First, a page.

We headed right for the Mt. Elgon Hotel at the north edge of the city, quite beyond the noise. It is a minor luxury. A beautiful courtyard out back and even an outdoor pool. Spacious rooms, well-appointed. But at only $30 a night (which includes breakfast), it seems a reasonable luxury for a single night. Plus, Moses said it would be quiet at night (it is), and so I would get a good night’s sleep (I’m not – it’s 2:20 a.m. and I’m still writing the night away). Oh well. Also, although Moses didn’t say so, I’m certain that another plus is the relatively discrete safety of a setting where the locals don’t venture regularly. Later he would bring a lesbian woman and two gay men to meet with me in the courtyard – a tolerable prospect here and a daunting one in the city center where the hotels are cheaper. That friendly attitude because everyone knows you doesn’t carry over if everyone knows you’re gay.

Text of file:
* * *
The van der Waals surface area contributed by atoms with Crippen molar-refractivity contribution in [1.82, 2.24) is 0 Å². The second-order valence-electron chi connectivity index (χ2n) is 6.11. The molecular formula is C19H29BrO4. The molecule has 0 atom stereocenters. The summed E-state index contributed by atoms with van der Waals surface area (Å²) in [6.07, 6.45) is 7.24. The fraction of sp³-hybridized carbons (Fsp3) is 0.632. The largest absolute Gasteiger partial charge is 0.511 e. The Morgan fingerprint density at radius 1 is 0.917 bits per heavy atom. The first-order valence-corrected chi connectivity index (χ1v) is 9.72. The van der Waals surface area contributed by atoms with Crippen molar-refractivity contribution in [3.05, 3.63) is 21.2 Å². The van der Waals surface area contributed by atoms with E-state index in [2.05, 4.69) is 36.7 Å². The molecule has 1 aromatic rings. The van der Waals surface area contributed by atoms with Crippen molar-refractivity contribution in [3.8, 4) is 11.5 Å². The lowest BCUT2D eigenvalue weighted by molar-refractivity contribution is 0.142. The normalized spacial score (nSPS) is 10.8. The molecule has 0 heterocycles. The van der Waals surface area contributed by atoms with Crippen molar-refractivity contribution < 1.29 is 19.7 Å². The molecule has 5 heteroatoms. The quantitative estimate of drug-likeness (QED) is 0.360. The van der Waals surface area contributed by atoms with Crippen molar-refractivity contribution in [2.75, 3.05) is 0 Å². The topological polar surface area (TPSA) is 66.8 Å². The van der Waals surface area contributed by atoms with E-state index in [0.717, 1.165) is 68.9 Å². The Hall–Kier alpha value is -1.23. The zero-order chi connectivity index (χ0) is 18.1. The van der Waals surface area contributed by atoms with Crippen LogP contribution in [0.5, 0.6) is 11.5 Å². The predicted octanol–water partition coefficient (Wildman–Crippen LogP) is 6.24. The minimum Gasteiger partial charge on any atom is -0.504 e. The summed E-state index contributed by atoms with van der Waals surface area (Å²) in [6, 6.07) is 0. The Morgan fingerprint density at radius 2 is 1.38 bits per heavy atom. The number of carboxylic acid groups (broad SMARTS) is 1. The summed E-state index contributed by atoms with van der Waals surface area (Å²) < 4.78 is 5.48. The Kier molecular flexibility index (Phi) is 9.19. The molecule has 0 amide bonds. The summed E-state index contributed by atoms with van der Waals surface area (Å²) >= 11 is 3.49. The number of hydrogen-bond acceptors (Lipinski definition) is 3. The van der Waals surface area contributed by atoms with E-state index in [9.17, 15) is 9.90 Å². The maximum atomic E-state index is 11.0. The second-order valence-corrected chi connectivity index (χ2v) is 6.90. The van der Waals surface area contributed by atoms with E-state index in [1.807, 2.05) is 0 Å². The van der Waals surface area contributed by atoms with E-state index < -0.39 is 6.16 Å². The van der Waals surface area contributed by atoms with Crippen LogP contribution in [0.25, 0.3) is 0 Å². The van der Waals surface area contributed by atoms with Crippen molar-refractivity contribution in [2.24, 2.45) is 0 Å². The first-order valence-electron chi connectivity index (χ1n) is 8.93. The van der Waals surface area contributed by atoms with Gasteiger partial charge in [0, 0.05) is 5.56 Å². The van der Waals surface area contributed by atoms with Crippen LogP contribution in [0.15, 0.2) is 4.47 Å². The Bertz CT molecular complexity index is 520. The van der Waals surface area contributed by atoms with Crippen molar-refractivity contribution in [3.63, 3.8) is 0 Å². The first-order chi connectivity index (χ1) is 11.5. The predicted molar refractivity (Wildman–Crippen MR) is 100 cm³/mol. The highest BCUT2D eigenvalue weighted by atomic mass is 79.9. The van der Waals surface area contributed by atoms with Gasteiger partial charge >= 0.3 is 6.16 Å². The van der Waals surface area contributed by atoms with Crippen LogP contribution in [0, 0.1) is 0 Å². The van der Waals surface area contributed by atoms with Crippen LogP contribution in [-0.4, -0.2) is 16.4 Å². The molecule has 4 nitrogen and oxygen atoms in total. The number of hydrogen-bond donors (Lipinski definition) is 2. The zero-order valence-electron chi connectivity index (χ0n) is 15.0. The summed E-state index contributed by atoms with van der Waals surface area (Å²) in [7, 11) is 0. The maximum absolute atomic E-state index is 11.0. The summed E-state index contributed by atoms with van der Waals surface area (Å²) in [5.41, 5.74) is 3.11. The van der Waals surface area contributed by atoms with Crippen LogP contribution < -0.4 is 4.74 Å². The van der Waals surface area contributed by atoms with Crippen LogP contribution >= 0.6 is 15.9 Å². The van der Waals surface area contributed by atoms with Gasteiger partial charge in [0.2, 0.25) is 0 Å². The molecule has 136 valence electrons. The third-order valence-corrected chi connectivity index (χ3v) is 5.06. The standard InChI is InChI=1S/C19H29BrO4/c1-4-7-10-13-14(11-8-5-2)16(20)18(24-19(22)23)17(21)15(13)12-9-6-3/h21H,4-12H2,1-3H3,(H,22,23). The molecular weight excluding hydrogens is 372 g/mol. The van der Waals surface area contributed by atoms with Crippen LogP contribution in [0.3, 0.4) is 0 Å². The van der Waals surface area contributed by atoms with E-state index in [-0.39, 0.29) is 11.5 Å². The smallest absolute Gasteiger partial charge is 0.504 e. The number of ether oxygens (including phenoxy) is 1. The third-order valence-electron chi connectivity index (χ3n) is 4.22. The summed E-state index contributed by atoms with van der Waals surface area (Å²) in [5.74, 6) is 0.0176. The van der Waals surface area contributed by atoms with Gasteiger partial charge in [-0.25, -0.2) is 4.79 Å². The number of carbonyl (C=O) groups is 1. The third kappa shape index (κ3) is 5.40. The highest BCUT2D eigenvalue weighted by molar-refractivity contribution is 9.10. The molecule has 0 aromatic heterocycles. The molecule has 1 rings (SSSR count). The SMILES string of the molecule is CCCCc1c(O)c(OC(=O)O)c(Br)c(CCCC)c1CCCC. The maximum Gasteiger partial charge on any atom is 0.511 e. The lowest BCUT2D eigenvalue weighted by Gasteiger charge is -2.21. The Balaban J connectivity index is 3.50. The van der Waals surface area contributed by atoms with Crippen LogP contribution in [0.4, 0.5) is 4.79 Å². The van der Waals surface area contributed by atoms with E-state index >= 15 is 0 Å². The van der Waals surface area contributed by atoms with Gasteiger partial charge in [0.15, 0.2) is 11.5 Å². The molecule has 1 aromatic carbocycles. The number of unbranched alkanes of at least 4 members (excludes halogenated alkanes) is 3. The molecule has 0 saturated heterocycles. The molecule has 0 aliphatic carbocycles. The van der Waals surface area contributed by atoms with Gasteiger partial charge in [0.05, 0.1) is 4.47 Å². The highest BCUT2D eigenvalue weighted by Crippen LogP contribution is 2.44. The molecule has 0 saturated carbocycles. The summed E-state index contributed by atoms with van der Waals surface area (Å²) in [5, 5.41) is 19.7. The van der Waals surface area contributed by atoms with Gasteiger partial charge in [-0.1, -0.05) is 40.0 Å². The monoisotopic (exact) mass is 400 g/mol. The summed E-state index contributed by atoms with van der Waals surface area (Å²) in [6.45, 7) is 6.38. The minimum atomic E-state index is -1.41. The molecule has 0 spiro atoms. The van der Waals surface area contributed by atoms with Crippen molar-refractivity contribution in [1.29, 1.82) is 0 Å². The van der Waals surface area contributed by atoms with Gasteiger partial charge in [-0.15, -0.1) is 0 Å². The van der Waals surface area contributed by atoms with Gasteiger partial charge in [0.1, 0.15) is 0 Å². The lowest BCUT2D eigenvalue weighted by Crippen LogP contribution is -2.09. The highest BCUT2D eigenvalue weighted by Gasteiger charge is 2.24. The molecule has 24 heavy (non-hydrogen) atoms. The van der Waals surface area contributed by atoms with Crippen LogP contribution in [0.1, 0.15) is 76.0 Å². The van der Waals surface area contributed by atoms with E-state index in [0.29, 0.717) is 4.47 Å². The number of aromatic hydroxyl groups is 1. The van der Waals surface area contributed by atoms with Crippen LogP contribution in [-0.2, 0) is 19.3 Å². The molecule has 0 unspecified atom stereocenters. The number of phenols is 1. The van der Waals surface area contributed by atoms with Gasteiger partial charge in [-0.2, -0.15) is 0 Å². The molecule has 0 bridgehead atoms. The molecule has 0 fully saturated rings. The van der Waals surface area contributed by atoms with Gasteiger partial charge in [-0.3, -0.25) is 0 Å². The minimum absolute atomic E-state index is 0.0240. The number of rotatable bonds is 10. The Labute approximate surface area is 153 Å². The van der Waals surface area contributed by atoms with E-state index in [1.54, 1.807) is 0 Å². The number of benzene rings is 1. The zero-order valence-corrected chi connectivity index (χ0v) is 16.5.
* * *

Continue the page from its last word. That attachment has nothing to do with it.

After lunch and a shower we stopped by the boarding school that Moses two older children attend. The principal called them out of class to visit with Moses briefly out in the yard. Eleven year-old Tracey looks like her father, with a wide bright grin. Seven year-old Andrew was more reserved; he’d been awakened from an afternoon nap. I presented each child with the gifts I’d brought for them (see my “First Flight” blog). I explained that their father has been very good to me, and these gifts were a small thank you. Tracey was clearly pleased, delighted, surprised, grateful, astonished by the book and dream-catcher and coin purse. Her face is like a lava-lamp-mood-ring carrying every emotion across it. Even Andrew, who stood close to his father’s side the whole time (sleepy, shy, and “always thoughtful” Moses said) offered a glimmer of interest in the book and obvious interest in the harmonica. They both thanked me and ran off to bury their treasures safely in their rooms before heading back to class. Moses had also brought them treats: a gallon jug of juice, a loaf of bread, and a can of jam. Food for after hours snacks. And their excitement at receiving these staples testified to a life much closer to the bone than my own.